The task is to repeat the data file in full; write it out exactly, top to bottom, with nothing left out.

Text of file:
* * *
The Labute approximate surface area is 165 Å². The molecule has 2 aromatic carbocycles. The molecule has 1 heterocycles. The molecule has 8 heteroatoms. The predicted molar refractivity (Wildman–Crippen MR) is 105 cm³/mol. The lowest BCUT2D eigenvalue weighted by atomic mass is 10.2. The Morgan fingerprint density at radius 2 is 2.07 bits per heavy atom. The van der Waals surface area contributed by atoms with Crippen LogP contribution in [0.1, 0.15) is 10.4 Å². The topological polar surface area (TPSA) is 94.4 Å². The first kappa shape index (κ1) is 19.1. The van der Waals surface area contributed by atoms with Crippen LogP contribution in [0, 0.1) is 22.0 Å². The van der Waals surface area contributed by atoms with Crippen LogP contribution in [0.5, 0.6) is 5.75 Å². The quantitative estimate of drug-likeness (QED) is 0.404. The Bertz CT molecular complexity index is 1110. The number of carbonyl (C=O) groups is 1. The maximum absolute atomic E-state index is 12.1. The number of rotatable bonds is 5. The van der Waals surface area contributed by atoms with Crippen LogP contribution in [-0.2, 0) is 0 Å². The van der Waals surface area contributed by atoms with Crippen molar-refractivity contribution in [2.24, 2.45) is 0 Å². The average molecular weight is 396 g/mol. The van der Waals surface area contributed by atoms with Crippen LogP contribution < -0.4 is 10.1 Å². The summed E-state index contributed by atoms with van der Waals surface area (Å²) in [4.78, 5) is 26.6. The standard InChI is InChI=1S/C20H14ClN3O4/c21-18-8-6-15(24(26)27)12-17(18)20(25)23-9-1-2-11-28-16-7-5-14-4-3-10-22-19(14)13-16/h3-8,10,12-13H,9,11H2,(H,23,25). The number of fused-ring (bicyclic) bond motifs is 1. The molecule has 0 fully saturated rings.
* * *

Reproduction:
The Labute approximate surface area is 165 Å². The molecule has 2 aromatic carbocycles. The molecule has 1 heterocycles. The molecule has 8 heteroatoms. The predicted molar refractivity (Wildman–Crippen MR) is 105 cm³/mol. The lowest BCUT2D eigenvalue weighted by atomic mass is 10.2. The Morgan fingerprint density at radius 2 is 2.07 bits per heavy atom. The van der Waals surface area contributed by atoms with Crippen LogP contribution in [0.1, 0.15) is 10.4 Å². The topological polar surface area (TPSA) is 94.4 Å². The first kappa shape index (κ1) is 19.1. The van der Waals surface area contributed by atoms with Crippen LogP contribution in [0, 0.1) is 22.0 Å². The van der Waals surface area contributed by atoms with Crippen LogP contribution in [0.5, 0.6) is 5.75 Å². The quantitative estimate of drug-likeness (QED) is 0.404. The Bertz CT molecular complexity index is 1110. The number of carbonyl (C=O) groups is 1. The maximum absolute atomic E-state index is 12.1. The number of rotatable bonds is 5. The van der Waals surface area contributed by atoms with Crippen LogP contribution in [-0.2, 0) is 0 Å². The van der Waals surface area contributed by atoms with Crippen molar-refractivity contribution in [2.24, 2.45) is 0 Å². The average molecular weight is 396 g/mol. The van der Waals surface area contributed by atoms with Crippen LogP contribution < -0.4 is 10.1 Å². The summed E-state index contributed by atoms with van der Waals surface area (Å²) in [4.78, 5) is 26.6. The standard InChI is InChI=1S/C20H14ClN3O4/c21-18-8-6-15(24(26)27)12-17(18)20(25)23-9-1-2-11-28-16-7-5-14-4-3-10-22-19(14)13-16/h3-8,10,12-13H,9,11H2,(H,23,25). The number of fused-ring (bicyclic) bond motifs is 1. The molecule has 0 fully saturated rings.